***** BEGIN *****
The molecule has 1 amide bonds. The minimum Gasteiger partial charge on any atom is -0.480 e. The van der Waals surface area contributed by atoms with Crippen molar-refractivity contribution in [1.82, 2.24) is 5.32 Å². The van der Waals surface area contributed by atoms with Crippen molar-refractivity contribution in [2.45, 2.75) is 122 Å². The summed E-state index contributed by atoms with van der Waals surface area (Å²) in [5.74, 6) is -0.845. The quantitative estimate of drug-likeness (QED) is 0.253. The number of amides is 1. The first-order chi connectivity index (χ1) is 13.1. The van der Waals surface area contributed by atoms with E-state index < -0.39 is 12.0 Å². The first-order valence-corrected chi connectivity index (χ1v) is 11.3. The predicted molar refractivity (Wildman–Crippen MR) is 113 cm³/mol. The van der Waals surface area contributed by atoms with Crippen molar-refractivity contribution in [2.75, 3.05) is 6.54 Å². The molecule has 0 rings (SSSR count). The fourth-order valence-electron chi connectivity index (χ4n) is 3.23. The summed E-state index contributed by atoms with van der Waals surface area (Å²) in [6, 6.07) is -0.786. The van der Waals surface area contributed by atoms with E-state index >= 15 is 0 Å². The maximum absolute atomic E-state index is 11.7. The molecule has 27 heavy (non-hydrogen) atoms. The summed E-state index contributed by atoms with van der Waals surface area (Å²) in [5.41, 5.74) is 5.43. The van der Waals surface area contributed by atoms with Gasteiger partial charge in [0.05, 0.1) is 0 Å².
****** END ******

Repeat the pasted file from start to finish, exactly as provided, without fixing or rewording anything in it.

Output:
The molecule has 1 amide bonds. The minimum Gasteiger partial charge on any atom is -0.480 e. The van der Waals surface area contributed by atoms with Crippen molar-refractivity contribution in [1.82, 2.24) is 5.32 Å². The van der Waals surface area contributed by atoms with Crippen molar-refractivity contribution in [2.45, 2.75) is 122 Å². The summed E-state index contributed by atoms with van der Waals surface area (Å²) in [5.74, 6) is -0.845. The quantitative estimate of drug-likeness (QED) is 0.253. The number of amides is 1. The first-order chi connectivity index (χ1) is 13.1. The van der Waals surface area contributed by atoms with E-state index < -0.39 is 12.0 Å². The first-order valence-corrected chi connectivity index (χ1v) is 11.3. The predicted molar refractivity (Wildman–Crippen MR) is 113 cm³/mol. The van der Waals surface area contributed by atoms with Crippen molar-refractivity contribution in [2.75, 3.05) is 6.54 Å². The molecule has 0 rings (SSSR count). The fourth-order valence-electron chi connectivity index (χ4n) is 3.23. The summed E-state index contributed by atoms with van der Waals surface area (Å²) in [6, 6.07) is -0.786. The van der Waals surface area contributed by atoms with E-state index >= 15 is 0 Å². The maximum absolute atomic E-state index is 11.7. The molecule has 27 heavy (non-hydrogen) atoms. The summed E-state index contributed by atoms with van der Waals surface area (Å²) in [5.41, 5.74) is 5.43. The van der Waals surface area contributed by atoms with Gasteiger partial charge in [0.05, 0.1) is 0 Å².